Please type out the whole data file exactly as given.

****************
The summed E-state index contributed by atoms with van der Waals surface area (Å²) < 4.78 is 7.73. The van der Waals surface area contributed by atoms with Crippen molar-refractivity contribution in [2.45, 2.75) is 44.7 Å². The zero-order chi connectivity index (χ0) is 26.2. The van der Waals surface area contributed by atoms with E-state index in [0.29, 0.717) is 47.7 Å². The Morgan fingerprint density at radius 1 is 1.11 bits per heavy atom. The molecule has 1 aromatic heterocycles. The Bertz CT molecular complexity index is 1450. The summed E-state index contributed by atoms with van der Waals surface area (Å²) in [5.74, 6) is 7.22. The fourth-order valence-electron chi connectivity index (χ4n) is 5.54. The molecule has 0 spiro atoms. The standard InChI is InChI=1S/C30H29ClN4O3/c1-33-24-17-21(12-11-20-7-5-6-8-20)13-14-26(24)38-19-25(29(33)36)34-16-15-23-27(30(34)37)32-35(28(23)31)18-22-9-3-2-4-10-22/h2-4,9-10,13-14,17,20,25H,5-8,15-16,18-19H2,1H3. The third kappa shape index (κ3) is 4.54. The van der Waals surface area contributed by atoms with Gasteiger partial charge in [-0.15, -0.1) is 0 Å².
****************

The summed E-state index contributed by atoms with van der Waals surface area (Å²) < 4.78 is 7.73. The van der Waals surface area contributed by atoms with Crippen molar-refractivity contribution in [2.45, 2.75) is 44.7 Å². The zero-order chi connectivity index (χ0) is 26.2. The van der Waals surface area contributed by atoms with E-state index in [0.29, 0.717) is 47.7 Å². The Morgan fingerprint density at radius 1 is 1.11 bits per heavy atom. The molecule has 1 aromatic heterocycles. The Bertz CT molecular complexity index is 1450. The summed E-state index contributed by atoms with van der Waals surface area (Å²) in [5.74, 6) is 7.22. The fourth-order valence-electron chi connectivity index (χ4n) is 5.54. The molecule has 0 spiro atoms. The standard InChI is InChI=1S/C30H29ClN4O3/c1-33-24-17-21(12-11-20-7-5-6-8-20)13-14-26(24)38-19-25(29(33)36)34-16-15-23-27(30(34)37)32-35(28(23)31)18-22-9-3-2-4-10-22/h2-4,9-10,13-14,17,20,25H,5-8,15-16,18-19H2,1H3. The third kappa shape index (κ3) is 4.54. The van der Waals surface area contributed by atoms with Gasteiger partial charge in [-0.15, -0.1) is 0 Å².